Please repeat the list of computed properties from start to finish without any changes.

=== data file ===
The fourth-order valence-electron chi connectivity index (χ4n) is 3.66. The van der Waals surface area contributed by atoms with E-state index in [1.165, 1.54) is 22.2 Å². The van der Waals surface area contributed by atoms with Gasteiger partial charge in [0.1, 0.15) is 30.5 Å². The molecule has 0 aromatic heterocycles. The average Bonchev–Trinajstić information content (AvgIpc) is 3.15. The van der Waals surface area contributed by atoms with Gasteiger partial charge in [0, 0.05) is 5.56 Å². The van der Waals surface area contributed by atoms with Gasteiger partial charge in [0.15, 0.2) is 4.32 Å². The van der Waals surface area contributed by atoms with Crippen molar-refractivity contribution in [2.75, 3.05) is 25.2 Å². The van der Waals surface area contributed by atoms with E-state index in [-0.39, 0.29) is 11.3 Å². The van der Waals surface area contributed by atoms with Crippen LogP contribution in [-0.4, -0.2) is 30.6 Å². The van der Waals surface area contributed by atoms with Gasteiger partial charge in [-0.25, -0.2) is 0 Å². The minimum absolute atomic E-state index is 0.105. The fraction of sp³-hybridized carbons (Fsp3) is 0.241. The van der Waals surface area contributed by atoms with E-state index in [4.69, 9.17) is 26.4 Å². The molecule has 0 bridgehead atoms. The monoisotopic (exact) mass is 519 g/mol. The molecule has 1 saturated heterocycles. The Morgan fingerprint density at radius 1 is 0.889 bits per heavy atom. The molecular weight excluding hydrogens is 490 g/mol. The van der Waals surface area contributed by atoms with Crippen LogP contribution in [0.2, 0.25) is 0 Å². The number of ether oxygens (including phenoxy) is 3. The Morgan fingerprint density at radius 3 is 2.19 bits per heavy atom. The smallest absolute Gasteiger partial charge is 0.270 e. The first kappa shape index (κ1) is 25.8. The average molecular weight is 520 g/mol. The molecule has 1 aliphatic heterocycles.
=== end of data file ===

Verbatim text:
The fourth-order valence-electron chi connectivity index (χ4n) is 3.66. The van der Waals surface area contributed by atoms with E-state index in [1.165, 1.54) is 22.2 Å². The van der Waals surface area contributed by atoms with Gasteiger partial charge in [0.1, 0.15) is 30.5 Å². The molecule has 0 aromatic heterocycles. The average Bonchev–Trinajstić information content (AvgIpc) is 3.15. The van der Waals surface area contributed by atoms with Gasteiger partial charge in [0, 0.05) is 5.56 Å². The van der Waals surface area contributed by atoms with Gasteiger partial charge in [0.15, 0.2) is 4.32 Å². The van der Waals surface area contributed by atoms with Crippen molar-refractivity contribution in [2.75, 3.05) is 25.2 Å². The van der Waals surface area contributed by atoms with E-state index in [-0.39, 0.29) is 11.3 Å². The van der Waals surface area contributed by atoms with Crippen LogP contribution in [-0.4, -0.2) is 30.6 Å². The van der Waals surface area contributed by atoms with Gasteiger partial charge in [-0.25, -0.2) is 0 Å². The minimum absolute atomic E-state index is 0.105. The fraction of sp³-hybridized carbons (Fsp3) is 0.241. The van der Waals surface area contributed by atoms with E-state index in [4.69, 9.17) is 26.4 Å². The molecule has 0 bridgehead atoms. The monoisotopic (exact) mass is 519 g/mol. The molecule has 1 saturated heterocycles. The Morgan fingerprint density at radius 1 is 0.889 bits per heavy atom. The molecular weight excluding hydrogens is 490 g/mol. The van der Waals surface area contributed by atoms with Crippen LogP contribution in [0.2, 0.25) is 0 Å². The number of ether oxygens (including phenoxy) is 3. The Morgan fingerprint density at radius 3 is 2.19 bits per heavy atom. The smallest absolute Gasteiger partial charge is 0.270 e. The first kappa shape index (κ1) is 25.8. The average molecular weight is 520 g/mol. The molecule has 1 aliphatic heterocycles.